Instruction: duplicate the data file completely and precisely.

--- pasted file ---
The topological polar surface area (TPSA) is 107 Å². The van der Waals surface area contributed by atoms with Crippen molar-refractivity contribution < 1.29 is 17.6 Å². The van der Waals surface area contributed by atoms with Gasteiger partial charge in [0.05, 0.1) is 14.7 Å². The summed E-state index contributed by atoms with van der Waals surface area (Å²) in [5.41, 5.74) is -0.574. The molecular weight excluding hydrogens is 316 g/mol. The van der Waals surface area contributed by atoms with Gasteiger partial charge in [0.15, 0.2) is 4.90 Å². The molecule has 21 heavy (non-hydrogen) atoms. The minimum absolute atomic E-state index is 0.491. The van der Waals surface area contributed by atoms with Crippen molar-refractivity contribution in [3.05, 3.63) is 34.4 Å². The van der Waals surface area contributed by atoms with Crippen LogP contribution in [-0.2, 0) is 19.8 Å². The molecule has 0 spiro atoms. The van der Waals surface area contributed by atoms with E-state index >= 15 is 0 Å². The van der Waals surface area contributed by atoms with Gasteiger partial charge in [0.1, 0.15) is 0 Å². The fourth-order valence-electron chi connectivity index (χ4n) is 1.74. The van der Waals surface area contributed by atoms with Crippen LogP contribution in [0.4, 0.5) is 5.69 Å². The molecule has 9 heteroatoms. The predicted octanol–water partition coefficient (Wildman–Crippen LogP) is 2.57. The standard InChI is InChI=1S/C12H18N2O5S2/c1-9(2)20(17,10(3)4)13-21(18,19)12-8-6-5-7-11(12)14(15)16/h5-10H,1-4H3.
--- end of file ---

The topological polar surface area (TPSA) is 107 Å². The van der Waals surface area contributed by atoms with Crippen molar-refractivity contribution < 1.29 is 17.6 Å². The van der Waals surface area contributed by atoms with Gasteiger partial charge in [0.05, 0.1) is 14.7 Å². The summed E-state index contributed by atoms with van der Waals surface area (Å²) in [5.41, 5.74) is -0.574. The molecular weight excluding hydrogens is 316 g/mol. The van der Waals surface area contributed by atoms with Gasteiger partial charge in [0.15, 0.2) is 4.90 Å². The molecule has 21 heavy (non-hydrogen) atoms. The minimum absolute atomic E-state index is 0.491. The van der Waals surface area contributed by atoms with Crippen molar-refractivity contribution in [3.05, 3.63) is 34.4 Å². The van der Waals surface area contributed by atoms with Crippen LogP contribution in [-0.2, 0) is 19.8 Å². The molecule has 0 spiro atoms. The van der Waals surface area contributed by atoms with E-state index >= 15 is 0 Å². The van der Waals surface area contributed by atoms with Gasteiger partial charge in [0.1, 0.15) is 0 Å². The fourth-order valence-electron chi connectivity index (χ4n) is 1.74. The van der Waals surface area contributed by atoms with Crippen LogP contribution in [0.4, 0.5) is 5.69 Å². The molecule has 9 heteroatoms. The predicted octanol–water partition coefficient (Wildman–Crippen LogP) is 2.57. The standard InChI is InChI=1S/C12H18N2O5S2/c1-9(2)20(17,10(3)4)13-21(18,19)12-8-6-5-7-11(12)14(15)16/h5-10H,1-4H3.